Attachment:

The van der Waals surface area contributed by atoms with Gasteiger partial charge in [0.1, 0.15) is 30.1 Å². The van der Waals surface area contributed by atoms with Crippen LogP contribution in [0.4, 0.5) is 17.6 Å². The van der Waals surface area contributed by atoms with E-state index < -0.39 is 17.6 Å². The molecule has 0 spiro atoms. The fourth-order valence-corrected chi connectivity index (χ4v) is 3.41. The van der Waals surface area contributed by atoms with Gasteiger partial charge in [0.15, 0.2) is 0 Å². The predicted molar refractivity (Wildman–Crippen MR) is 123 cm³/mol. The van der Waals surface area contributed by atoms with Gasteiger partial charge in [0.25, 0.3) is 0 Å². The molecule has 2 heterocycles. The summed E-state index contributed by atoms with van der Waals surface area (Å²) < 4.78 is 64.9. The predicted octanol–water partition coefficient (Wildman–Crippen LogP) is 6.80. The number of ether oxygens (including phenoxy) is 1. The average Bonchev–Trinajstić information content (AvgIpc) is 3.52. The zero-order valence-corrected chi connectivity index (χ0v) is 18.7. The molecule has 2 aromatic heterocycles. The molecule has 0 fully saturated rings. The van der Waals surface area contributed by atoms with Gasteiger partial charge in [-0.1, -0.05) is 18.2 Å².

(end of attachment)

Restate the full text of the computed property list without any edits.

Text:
The van der Waals surface area contributed by atoms with Gasteiger partial charge in [0.1, 0.15) is 30.1 Å². The van der Waals surface area contributed by atoms with Crippen LogP contribution in [0.4, 0.5) is 17.6 Å². The van der Waals surface area contributed by atoms with E-state index < -0.39 is 17.6 Å². The molecule has 0 spiro atoms. The fourth-order valence-corrected chi connectivity index (χ4v) is 3.41. The van der Waals surface area contributed by atoms with Gasteiger partial charge in [0.15, 0.2) is 0 Å². The predicted molar refractivity (Wildman–Crippen MR) is 123 cm³/mol. The van der Waals surface area contributed by atoms with Gasteiger partial charge in [0.25, 0.3) is 0 Å². The molecule has 2 heterocycles. The summed E-state index contributed by atoms with van der Waals surface area (Å²) < 4.78 is 64.9. The predicted octanol–water partition coefficient (Wildman–Crippen LogP) is 6.80. The number of ether oxygens (including phenoxy) is 1. The average Bonchev–Trinajstić information content (AvgIpc) is 3.52. The zero-order valence-corrected chi connectivity index (χ0v) is 18.7. The molecule has 2 aromatic heterocycles. The molecule has 0 fully saturated rings. The van der Waals surface area contributed by atoms with Gasteiger partial charge in [-0.1, -0.05) is 18.2 Å².